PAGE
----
EU sanctions China, Burma, warns Ankara

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The Europeans on Monday approved a new round of targeted sanctions for human rights violations in China and Burma and issued a warning to Turkey. But no one in the EU is ready to break with Beijing, Moscow and Ankara.

The sanctions prepared by their ambassadors were approved at the start of a meeting of foreign ministers in Brussels. The EU has sanctioned eleven Burmese officials implicated in the deadly crackdown since the coup, confirmed European Foreign Minister Josep Borrell.

Sanctions have also been approved against four leaders in China’s Xinjiang region for human rights violations against the Uyghur Muslim minority, diplomatic sources have learned. Beijing has threatened retaliation, but the dialogue is not broken.

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Firm message to Moscow

The sanctions are personal, targeted and consist of a visa ban and an asset freeze in the EU. The new device adopted in December has already been used to sanction four senior Russian officials involved in legal proceedings against Russian opponent Alexei Navalny.

A message of firmness from the EU was also to be sent to Moscow, several ministers announced upon their arrival. But the European Union, which still depends on Russia for a third of its gas supplies, cannot break with Moscow, said a diplomat.

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The main topic of discussions on Monday will be Turkey, admitted Josep Borrell. Foreign ministers are due to finalize their recommendations for the European summit on March 25 and 26. Ankara is blowing hot and cold in the relationship with the European Union, which is seeking normalization after a year of tensions and confrontations.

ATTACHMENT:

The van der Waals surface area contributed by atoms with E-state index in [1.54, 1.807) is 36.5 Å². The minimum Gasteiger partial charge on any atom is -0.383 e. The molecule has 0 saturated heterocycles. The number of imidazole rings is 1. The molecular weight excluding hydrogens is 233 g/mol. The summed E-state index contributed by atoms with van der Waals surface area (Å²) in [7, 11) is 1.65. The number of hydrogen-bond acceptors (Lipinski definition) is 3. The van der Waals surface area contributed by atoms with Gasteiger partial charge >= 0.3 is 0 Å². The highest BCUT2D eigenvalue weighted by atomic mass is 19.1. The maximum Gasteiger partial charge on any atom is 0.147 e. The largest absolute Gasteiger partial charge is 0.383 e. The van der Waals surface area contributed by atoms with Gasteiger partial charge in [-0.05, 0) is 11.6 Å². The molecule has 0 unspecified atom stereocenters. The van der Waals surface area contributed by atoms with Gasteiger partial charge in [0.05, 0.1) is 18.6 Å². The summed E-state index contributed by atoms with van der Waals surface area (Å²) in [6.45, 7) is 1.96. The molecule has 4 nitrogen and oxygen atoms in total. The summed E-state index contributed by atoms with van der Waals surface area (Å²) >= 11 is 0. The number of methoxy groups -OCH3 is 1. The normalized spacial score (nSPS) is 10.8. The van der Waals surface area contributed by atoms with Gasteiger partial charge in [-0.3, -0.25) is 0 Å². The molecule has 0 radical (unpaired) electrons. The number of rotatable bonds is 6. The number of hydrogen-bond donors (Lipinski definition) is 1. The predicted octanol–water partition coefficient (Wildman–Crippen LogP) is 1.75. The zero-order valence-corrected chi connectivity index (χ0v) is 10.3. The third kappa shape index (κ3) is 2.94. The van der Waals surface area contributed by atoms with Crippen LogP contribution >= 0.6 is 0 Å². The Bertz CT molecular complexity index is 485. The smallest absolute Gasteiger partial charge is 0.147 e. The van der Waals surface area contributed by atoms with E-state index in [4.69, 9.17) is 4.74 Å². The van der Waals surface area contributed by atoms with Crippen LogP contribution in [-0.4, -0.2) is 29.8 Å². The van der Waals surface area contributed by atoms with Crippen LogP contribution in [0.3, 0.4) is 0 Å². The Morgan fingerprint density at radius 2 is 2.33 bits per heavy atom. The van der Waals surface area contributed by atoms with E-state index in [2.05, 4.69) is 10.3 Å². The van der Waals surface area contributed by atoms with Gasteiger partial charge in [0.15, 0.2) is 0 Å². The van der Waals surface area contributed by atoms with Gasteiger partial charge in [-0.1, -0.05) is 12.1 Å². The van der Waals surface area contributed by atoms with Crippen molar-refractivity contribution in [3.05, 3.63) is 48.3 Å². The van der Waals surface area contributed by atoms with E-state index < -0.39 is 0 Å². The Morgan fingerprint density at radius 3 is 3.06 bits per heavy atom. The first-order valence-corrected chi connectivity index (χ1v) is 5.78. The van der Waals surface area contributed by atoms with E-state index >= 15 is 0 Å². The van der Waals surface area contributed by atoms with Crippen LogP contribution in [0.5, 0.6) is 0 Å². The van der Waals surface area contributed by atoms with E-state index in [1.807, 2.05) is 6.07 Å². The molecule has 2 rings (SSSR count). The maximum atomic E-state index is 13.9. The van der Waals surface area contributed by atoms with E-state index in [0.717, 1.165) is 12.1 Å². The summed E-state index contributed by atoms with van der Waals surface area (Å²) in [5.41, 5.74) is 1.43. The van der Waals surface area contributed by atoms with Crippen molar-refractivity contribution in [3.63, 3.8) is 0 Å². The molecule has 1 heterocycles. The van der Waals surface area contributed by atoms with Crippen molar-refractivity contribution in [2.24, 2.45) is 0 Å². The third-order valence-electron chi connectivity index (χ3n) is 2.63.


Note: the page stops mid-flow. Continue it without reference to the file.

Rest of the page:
Turkish shadows and lights

The leaders of the European institutions held a videoconference on Friday with Turkish President Recep Tayyip Erdogan and called on him to create the conditions for a peaceful relationship. Its response was Turkey’s withdrawal from the Council of Europe’s Istanbul Convention on combating violence against women. This decision was condemned by the Europeans and the President of the United States Joe Biden considered it “unjustified” and “deeply disappointing”.

Relations with Turkey will be one of the themes discussed during the meeting of NATO foreign ministers on Tuesday and Wednesday with the new Secretary of State Antony Blinken, expected in Brussels on Monday evening.

The head of German diplomacy Heiko Maas deplored “the play of light and shade” in Turkey. “The events we have just witnessed in recent days, the desire to ban the People’s Democratic Party (HDP, Prokurd) and the withdrawal of the Istanbul Convention, are bad signs,” he said. .

“Back to the Middle Ages”

“These are very worrying signals,” said Swedish Minister Ann Linde. “It’s a return to the Middle Ages. This is not the way in which we have to rebuild normal relations with Turkey, ”denounced the Luxembourger Jean Asselborn. Ministers will take note of a report prepared by Josep Borrell. The Spaniard presents them with options for positive and negative actions to be implemented.

“All options are provided to encourage the development of good relations, but restrictive measures are also present if the situation were to deteriorate,” he explained. Sectoral economic sanctions are among the options.

“I have no desire to return to a regime like this,” one of the ministers told AFP. “But there is no question of cutting bridges,” he insisted. “Turkey is an important partner for migration,” recalled Slovak Minister Ivan Korcok.